Friday, January 17, 2014

The Devil is in the Details - Standing Witnesses-Part 5

There's more than meets the eye in the citizenship case of Pleasant Cumiford. While Watt Christie tried to downplay his role in citizenship cases by claiming he often didn't know what he testifying to, this can't be true in the Cumiford case.  Christie gave oral testimony in that case. He had to know what he was testifying to, under sworn oath, because it came out of his own mouth, in his own language.

In Christie's testimony, he admitted he and Cumiford talked for a while. Christie said that was when he recognized Cumiford as his kin, the son of Rachel Fisher. Is it possible this conversation is when the two men set their plan in place to get Cumiford a Cherokee citizenship?

At some time, the two men must have conspired to blend the history of two families in order to make Cumiford appear to be a Cherokee.While it is possible, it is not probable, that the surname Fisher was an impromptu choice by Christie. It would have been quite a coincidence considering Pleasant Cumiford's mother's mother was a Fisher; not a Cherokee Fisher, but a Fisher, nonetheless.

Pleasant's mother, Mary E. Sitton, was the daughter of Vincent Ridley Sitton and Amilly Fisher, who were married August 18, 1833 in Pettis County, Missouri.

Knowing this is enough for us to realize this Fisher family could not have been the one Christie gave many details about because he said Rachel Fisher's family lived near Turnip Town on Ellijay before the removal and that they went to Indian Territory with the emigrants. If true, that means they were in the Cherokee Nation East until late in the year 1838. Cumiford's maternal grandmother was in Missouri five years before the removal, as seen in the marriage record above.

Except for the surname of Cumiford's maternal grandmother, everything Christie shared was about a different family, an authentic Cherokee family. Christie elaborated in his original testimony by saying Rachel's father was named Fisher and her family lived in Goingsnake District after the removal. On the page below, taken from the Drennen Roll, see family #568. The head of the family is "Fisher". Listed later is a family member named Rachel. They were living in Goingsnake District, not far from Watt Christie's father, Lacy.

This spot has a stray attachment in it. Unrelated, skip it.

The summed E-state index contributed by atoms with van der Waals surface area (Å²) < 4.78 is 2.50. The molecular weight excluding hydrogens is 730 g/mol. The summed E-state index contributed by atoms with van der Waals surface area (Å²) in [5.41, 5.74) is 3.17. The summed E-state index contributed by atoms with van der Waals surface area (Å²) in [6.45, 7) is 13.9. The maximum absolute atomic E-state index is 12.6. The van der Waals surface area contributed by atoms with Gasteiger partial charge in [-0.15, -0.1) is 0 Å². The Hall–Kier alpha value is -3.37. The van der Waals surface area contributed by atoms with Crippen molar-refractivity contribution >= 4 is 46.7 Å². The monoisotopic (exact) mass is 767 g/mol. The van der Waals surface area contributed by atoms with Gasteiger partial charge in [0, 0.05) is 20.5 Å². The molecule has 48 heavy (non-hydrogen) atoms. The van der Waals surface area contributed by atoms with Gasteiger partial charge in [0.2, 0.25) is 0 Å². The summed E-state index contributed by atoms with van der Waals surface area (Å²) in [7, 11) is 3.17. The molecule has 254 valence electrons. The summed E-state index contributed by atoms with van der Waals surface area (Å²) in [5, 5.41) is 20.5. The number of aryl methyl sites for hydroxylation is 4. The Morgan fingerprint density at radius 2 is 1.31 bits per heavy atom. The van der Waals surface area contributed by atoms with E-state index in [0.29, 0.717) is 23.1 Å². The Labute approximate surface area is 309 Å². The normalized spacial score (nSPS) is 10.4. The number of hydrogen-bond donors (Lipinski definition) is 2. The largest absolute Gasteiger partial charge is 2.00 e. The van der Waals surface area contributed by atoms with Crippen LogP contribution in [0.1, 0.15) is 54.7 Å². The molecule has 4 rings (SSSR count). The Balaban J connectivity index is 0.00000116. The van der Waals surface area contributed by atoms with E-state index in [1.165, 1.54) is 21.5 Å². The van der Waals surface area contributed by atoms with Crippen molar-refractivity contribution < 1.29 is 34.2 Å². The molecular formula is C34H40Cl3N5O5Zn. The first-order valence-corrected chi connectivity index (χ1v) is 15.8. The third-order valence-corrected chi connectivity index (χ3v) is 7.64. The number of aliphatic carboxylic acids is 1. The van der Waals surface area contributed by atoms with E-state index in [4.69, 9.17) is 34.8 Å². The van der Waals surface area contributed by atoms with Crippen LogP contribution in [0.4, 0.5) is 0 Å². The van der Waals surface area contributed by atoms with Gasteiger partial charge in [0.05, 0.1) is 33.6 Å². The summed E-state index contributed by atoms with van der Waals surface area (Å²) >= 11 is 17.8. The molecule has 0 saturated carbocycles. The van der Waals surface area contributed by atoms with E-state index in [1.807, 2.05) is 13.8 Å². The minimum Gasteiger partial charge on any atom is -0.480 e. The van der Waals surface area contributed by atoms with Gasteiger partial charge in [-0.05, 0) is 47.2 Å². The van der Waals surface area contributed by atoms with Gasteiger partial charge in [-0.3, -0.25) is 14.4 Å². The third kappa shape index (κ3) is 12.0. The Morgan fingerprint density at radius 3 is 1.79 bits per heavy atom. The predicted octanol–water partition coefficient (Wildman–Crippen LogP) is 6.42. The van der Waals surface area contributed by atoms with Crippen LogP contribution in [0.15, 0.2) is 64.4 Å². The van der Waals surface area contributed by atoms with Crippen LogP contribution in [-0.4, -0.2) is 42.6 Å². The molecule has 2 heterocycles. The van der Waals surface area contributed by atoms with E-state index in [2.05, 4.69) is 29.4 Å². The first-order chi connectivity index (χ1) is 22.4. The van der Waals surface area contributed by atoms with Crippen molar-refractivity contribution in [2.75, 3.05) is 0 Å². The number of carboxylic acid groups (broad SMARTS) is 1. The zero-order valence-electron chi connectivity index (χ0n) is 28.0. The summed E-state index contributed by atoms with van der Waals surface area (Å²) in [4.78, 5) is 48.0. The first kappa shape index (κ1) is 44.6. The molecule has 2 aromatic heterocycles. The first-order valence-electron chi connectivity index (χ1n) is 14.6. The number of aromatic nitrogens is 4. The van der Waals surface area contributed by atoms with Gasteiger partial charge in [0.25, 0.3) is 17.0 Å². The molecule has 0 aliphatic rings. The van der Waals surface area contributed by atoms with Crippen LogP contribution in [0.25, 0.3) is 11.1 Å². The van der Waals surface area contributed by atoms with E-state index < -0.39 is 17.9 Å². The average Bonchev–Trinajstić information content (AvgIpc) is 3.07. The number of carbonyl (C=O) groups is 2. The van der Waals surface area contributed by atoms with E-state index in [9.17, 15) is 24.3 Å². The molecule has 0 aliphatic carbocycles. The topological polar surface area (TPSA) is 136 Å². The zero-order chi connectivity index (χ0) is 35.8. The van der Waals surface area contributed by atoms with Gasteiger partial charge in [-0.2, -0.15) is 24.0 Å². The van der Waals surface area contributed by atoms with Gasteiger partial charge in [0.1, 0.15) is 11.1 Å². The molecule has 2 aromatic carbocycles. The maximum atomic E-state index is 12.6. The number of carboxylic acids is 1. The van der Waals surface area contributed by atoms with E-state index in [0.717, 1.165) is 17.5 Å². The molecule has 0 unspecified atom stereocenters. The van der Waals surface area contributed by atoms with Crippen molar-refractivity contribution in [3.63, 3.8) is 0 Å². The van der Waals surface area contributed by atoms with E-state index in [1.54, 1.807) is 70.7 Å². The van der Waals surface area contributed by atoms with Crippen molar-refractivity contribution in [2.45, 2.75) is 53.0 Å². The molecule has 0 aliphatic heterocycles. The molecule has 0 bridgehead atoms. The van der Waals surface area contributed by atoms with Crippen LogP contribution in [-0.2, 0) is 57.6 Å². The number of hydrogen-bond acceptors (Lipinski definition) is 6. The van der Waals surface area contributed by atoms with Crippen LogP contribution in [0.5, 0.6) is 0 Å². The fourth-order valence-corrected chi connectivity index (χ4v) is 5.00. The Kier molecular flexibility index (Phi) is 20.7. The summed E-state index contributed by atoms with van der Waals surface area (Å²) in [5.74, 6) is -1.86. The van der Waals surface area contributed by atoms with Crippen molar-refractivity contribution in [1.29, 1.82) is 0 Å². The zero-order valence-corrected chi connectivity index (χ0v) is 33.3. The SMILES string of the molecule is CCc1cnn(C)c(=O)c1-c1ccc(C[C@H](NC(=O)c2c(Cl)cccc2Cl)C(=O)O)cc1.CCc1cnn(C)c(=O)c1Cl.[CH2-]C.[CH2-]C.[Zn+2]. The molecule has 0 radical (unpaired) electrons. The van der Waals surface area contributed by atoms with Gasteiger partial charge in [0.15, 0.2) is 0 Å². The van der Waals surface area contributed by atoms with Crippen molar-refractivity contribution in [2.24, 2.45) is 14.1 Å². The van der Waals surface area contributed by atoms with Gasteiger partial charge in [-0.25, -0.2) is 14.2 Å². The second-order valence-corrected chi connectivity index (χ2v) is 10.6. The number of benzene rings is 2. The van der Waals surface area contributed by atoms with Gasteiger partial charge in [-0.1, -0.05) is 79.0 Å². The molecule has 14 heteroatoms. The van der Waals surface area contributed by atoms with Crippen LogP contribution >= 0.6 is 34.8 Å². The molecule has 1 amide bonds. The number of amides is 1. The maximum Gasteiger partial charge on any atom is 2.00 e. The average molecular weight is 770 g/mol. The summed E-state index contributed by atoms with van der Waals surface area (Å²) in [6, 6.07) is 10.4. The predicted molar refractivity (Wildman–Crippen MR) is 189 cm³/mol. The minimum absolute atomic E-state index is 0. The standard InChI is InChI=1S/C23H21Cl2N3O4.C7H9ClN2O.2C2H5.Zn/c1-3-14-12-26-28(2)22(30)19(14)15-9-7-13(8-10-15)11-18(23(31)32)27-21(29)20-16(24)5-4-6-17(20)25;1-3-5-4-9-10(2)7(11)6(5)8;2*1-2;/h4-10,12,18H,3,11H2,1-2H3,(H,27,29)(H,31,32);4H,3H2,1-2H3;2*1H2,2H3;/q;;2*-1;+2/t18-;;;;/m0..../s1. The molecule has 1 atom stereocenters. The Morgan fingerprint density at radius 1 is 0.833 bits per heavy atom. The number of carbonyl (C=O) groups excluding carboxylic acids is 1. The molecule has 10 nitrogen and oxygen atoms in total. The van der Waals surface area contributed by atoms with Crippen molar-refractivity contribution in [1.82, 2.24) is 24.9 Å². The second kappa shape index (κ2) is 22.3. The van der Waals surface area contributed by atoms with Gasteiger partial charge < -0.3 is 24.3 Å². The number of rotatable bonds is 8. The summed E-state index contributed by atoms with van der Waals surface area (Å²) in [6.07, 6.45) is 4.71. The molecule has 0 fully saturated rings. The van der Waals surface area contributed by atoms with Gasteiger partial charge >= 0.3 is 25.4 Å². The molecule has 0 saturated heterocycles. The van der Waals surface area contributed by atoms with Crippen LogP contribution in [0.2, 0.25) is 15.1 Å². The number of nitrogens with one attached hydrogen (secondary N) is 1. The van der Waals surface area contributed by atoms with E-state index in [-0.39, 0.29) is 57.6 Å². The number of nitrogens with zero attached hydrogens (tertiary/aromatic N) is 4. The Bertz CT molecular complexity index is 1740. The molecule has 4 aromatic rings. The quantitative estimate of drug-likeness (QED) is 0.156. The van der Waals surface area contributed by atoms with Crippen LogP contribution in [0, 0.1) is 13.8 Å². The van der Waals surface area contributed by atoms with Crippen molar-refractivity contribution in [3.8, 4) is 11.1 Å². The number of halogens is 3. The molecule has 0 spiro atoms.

In 1838, Fisher was a witness in a claim his mother, Ailcy, made against the US government for losses. Ailcy lived in Turnip Town. Fisher lived near Turnip Town on Ellijay. This is verified again with Fisher's own claim in 1838 that said he lived on Ellijay. Remember, Christie said Cumiford's mother's family lived near Turnip Town on Ellijay.

Later, Fisher (aka Fishing Hatchet) filed a claim in 1842 and said he removed from the east with the Elijah Hicks detachment. Lacy Christie's (Watt's father) family also traveled with this detachment.

Notice the name of the witness on Fisher's claim - Wattee. Coincidence that Watt Christie's name in Cherokee is Wa-de? Maybe or maybe not. Since they were kin, it is quite possible Christie was a witness for Fisher.

The devil is in the details, folks. Watt Christie furnished all the information needed to bamboozle the Cherokee citizenship court and he did it by presenting facts about a real Cherokee woman and her family. He would have had intimate knowledge of the family he helped Cumiford steal because, not only did he live near the family, in both the old and new Cherokee Nations, but also because he was related to them.
  • Rachel did exist. 
  • Rachel's father was named Fisher.
  • Rachel's family did live in the Goingsnake District after the removal. 
  • Rachel's parents did live near Turnip Town in the old Cherokee Nation East.
  • Rachel's family left the Cherokee Nation East in the fall of 1838.
  • Rachel was related by blood to Watt Christie.*

But Rachel was not the mother of Pleasant Cumiford.

Rachel Fisher was the mother of many children, but Pleasant Cumiford wasn't one of them. It is unlikely Cumiford realized, that while he was living in the Cherokee Nation enjoying citizenship, Rachel was alive and well and living in the Cherokee Nation too. Unfortunately, she was unaware of the fraud being perpetuated against her and therefore could not have done anything to prevent it.

Stay tuned for the next installments in the Standing Witness series where I share more about Rachel Fisher, her family and the fact she almost missed out on her Eastern Cherokee payment because of the confusion about her family. 

Those are my thoughts for today.
Thanks for reading.

copyright 2014, Polly's Granddaughter - TCB

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